In addition, United Airlines’ mobile app currently supports a mobile boarding pass, which allows travelers to simply scan the barcode on a screen at airport security checkpoints. This feature is currently available in over 40 major international airports. United aims to have this option available at all airports they serve by this coming fall.
In a recent statement, United Airlines’ Vice President of Merchandising and e-commerce Scott Wilson stated, “The new features and updated look of these apps give travelers increased convenience, flexibility and control. United will continue to invest in building powerful mobile tools for our customers with many significant enhancements scheduled to roll out over the next year.”
What other convenience features would you like to see United and other airlines include in future iterations of their mobile apps?
- FWA now accepting mobile boarding passes (wane.com)
- This Is What Boarding Passes Should Look Like (wired.com)
- I Will Never Print My Boarding Pass Again (intercall.com)
- 5 Ways Location-based Apps Enhance Travel (wcgworld.com)
- Airports and Airlines Struggle to Meet Mobility Expectations of More Than 60% of Travelers Surveyed, Despite WiFi Wake-Up Call 12 Months Ago (sys-con.com)
- How The Explosion In Travel Apps Makes It Easier For Marketers To Reach Affluent Frequent Flyers (embargozone.com)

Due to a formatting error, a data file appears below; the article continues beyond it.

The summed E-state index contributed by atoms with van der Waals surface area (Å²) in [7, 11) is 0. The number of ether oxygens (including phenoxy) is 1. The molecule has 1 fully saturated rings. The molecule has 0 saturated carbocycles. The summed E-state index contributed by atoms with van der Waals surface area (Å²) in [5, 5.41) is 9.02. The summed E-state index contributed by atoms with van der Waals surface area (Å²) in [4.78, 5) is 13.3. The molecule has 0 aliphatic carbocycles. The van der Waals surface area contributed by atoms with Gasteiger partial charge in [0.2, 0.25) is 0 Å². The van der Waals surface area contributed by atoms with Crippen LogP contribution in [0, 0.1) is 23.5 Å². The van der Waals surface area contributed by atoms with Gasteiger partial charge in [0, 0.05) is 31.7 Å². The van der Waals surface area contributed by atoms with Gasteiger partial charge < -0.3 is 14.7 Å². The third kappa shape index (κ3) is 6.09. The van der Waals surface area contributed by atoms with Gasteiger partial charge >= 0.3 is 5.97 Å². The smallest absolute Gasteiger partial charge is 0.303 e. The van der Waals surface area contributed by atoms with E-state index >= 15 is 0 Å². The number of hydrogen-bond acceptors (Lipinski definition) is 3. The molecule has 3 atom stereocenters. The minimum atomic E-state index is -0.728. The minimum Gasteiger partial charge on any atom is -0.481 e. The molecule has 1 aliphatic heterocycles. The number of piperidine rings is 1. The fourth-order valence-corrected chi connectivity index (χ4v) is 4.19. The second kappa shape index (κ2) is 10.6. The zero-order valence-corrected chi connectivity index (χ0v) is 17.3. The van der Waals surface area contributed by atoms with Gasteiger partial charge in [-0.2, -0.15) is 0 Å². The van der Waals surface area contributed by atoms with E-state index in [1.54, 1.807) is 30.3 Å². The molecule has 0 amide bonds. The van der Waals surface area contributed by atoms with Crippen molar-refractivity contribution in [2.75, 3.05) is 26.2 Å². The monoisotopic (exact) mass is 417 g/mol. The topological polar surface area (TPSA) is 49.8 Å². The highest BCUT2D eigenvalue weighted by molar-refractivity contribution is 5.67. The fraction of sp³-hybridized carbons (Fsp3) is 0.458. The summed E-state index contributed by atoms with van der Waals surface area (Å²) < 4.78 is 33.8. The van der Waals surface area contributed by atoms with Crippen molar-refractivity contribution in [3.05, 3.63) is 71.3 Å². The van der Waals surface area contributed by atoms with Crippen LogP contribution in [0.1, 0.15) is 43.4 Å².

- Air travellers in the slow lane on technology (itpro.co.uk)
With the cost of travel continually rising, everyone is looking to save a few bucks when booking airline tickets. However, when it comes to finding the lowest airfare, everyone seems to have their own, often differing, advice to share when it comes to when and how you should purchase a flight.
When it comes to saving money on air travel, many people insist that when you book your ticket has the biggest impact on ticket price. In fact, a quick Internet search will leave you inundated with a wide variety of tips on how far in advance you should book your ticket, the best day of the week and time of day to purchase, and the cheapest day to travel on. But is there any truth to these recommendations, or are these “expert tactics” simply myths?When it comes to selecting which time to fly, many people suggest travelling mid-week and during off hours — particularly on one of those dreaded red eye flights. If you’re hoping to use this tactic to save a bit of money on airfare, you’re in luck – avoiding popular travel times (such as Friday afternoon) can help you save a few dollars on the cost of travel.
Unfortunately, if you’re hoping to score a great deal on airfare by purchasing your tickets on a specific day of the week or at a certain time, you may not be so lucky. Up until a few years ago, it was possible to save money on travel by using this tactic, however, times have changed. While it may work on occasion, purchasing airfare at a certain time isn’t a guaranteed way to score a lower fare.